Diamonds may be a girl’s best friend, but did you know that pearls might have already had a longer affair with females? In fact, pearls were once so lusted after, a story goes that Cleopatra dissolved a pearl in her wine and drank it just to prove her love for Marc Anthony. Although the legitimacy of that feat is a little dubious (it would take a particularly caustic amount of acid in a glass of wine to disintegrate a pearl that quickly!) the precious value of the pearl still holds true today.
There could be many reasons to explain why pearls are so treasured, not least because they are the only jewel produced by animals – specifically molluscs such as oysters and mussels. The pearls are formed in response to an irritant in the molluscs’ body, as they coat the object with layers of substance called nacre. Even then, naturally formed pearls are found in 1 in 10,000 oysters. Thankfully, innovations and advances in production have made obtaining pearls much easier than before. In light of how different times are, here are 5 things we think you should know about pearls:
Pearls can be worn in a variety of styles. Pictured: Carrie K. Pearls & Lock Necklace with 8mm Cream Pearls.
An overwhelming 90% of pearls you’ll find today are actually cultivated in oyster farms, where farmers deliberately place the irritant into the oysters’ body. Real, naturally occurring pearls can be found in Tahitian black-lipped and South Sea oysters.
2) Pearls are naturally asymmetrical
For all their shimmer and allure, pearls aren’t perfectly spherical. Most of the pearls that you encounter might look like perfect circles, but upon closer scrutiny are actually off-round – some might even have uneven surfaces on them. In fact, the most valuable pearls come in shapes that you won’t even have names to describe!
The largest pearl recorded in 2016 – weighing over 30 kilograms and spanning 30cm in width, looks nothing like a circle nor oval. If anything, it might even resemble a piece of chewed gum! Yet this odd-shaped pearl is valued at a hefty $100 million!
The world's largest pearl. Image credit: Aileen Cynthia Amurao
3) Pearls can be graded
Just like a credit system, pearls are also assigned a grade based on their physical attributes. Depending on the amount of blemish, lustre and not least of all the clearness of your face when reflected on the pearl, pearls are graded between A and AAA for Akoya and Freshwater pearls, and A and D for Tahitian pearls.
With such a stringent classification criteria and the oddity of pearls’ shape mentioned earlier, you would infer that no two pearls are identical.
4) The black pearl – and other pearl colour variants
Thanks to Pirates of the Carribean you might have already heard of the black pearl, which is a hallmark of Tahitian oysters. Given its uniqueness it’s no surprise that black pearls fetch a more premium price than their white equivalent. Black isn’t just the only colour that pearls come in. From pink, blue, green and even iridescent, it seems like the colour spectrum of pearls could only be limited by nature’s imagination.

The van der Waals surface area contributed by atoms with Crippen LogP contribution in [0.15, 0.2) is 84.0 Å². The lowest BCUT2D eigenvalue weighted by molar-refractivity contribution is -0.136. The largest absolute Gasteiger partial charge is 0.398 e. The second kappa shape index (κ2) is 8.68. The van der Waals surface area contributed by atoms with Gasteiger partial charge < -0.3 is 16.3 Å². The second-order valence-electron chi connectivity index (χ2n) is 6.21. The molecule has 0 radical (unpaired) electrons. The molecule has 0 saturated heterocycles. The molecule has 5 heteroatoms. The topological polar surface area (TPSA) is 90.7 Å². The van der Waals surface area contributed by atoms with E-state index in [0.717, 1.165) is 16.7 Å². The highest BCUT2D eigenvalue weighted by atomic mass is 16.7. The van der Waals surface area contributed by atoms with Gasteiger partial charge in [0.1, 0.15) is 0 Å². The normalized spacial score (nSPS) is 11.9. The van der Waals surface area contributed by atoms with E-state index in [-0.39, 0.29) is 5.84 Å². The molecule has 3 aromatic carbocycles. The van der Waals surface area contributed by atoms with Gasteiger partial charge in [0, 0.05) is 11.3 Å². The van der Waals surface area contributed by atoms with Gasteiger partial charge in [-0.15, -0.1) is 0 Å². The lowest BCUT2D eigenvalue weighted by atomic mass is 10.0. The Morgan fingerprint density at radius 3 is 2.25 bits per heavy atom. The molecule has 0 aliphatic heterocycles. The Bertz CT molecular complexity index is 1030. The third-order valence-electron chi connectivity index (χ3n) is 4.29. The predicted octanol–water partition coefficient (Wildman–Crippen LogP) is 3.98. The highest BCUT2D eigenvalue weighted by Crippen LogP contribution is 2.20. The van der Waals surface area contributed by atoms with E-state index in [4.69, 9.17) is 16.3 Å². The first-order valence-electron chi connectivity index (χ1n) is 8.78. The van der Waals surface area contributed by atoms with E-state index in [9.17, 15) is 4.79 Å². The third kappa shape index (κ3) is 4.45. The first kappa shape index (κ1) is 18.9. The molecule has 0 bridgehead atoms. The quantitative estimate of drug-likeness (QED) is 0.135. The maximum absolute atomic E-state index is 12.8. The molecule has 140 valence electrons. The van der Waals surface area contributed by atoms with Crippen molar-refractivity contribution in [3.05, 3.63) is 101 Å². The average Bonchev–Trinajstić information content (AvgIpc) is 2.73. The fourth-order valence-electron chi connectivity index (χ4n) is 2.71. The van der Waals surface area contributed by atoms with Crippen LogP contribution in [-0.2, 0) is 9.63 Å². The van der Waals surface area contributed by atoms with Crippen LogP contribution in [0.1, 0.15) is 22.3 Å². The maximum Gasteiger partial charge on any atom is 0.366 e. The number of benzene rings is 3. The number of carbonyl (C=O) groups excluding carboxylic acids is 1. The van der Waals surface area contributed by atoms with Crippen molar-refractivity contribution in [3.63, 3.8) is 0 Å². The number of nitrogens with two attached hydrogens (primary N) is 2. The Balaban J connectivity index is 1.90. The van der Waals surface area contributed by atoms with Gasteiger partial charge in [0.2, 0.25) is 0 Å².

Be careful in picking out these pearls though; some might be dyed instead of naturally coloured.
Check out Carrie K.'s Pearls & Lock necklace available in black pearls
5) Extra care is needed for pearls
Of all the gemstones you’d find today, pearls are actually very soft. Coming in between 2.5 and 4.5 of the Mohs Hardness Scale (diamonds top out at 10), that makes them scratchable by even a nickel coin! It’s no surprise then that pearls demand extra care and attention that are worthy of their preciousness – perfume, fragrance oils and even sweat are to be avoided. Use a soft and dry cloth to clean your pearls, remove dirt and maintain their lustre. Ever the diva, pearls should be stored separately from other jewellery in a soft pouch.
Regardless of their quirkiness and fragility, the thirst for these lustrous, almost moon-like gems has weathered through the test of time and changing tastes through generations. Today, women both young and old still wear them in a variety of styles, and Carrie K. has specially come up with a series of pearl necklaces and accessories to put a twist to pearl-wearing conventions. As Jackie Kennedy aptly put it, “pearls are always appropriate”.
Shop our Pearls Galore now, or come and visit Carrie K.'s Atelier and our Pearl Bar to pick a precious pearl product for yourself or your loved ones.
1. Measure your fingers at the end of day as your finger size will be different at different times of the day.
Fingers tend swell up during the course of the day as your blood pressure rises.
2. Measure your finger size 3 to 4 times to get a more accurate measure.
3. Your fingers might also swell if you are pregnant or if you are on medication. Take this into account when measuring your fingers.
Here are some tips on how you can measure your finger:
First, cut a cardboard strip measuring 0.5cm wide and 15cm long.
Then, wrap the cardboard around the finger to be sized.
Once it’s done, slide the cardboard up to the knuckle, as the ring must be sized large enough to able to slip off and on, over the knuckle.
Next, use a pen to mark on the cardboard where the long end overlaps.
Measure the mark from the end of the length of paper or string with a ruler.
Locate your ring size by locating your measurement against our size chart.
Should the measurement falls in between two sizes, we recommend that you choose the larger size.
|Inner Circumference||Carrie K. Size/ US, Canada, Mexico||UK, Ireland, Australia, New Zealand||Italy, Spain, Netherlands||France||Germany|
|46.8 mm||4||H||6.75||46 1/2||15|
|48 mm||4.5||I||8||47 3/4||15 1/4|
|49.3 mm||5||J 1/2||9.25||49||15 3/4|
|50.6 mm||5.5||K 1/2||10.5||50 1/4||16|
|51.9 mm||6||L 1/2||11.75||52 3/4||16 1/2|
|53.1 mm||6.5||M 1/2||13.25||54||17|
|54.4 mm||7||N 1/2||14.5||55 1/4||17 1/4|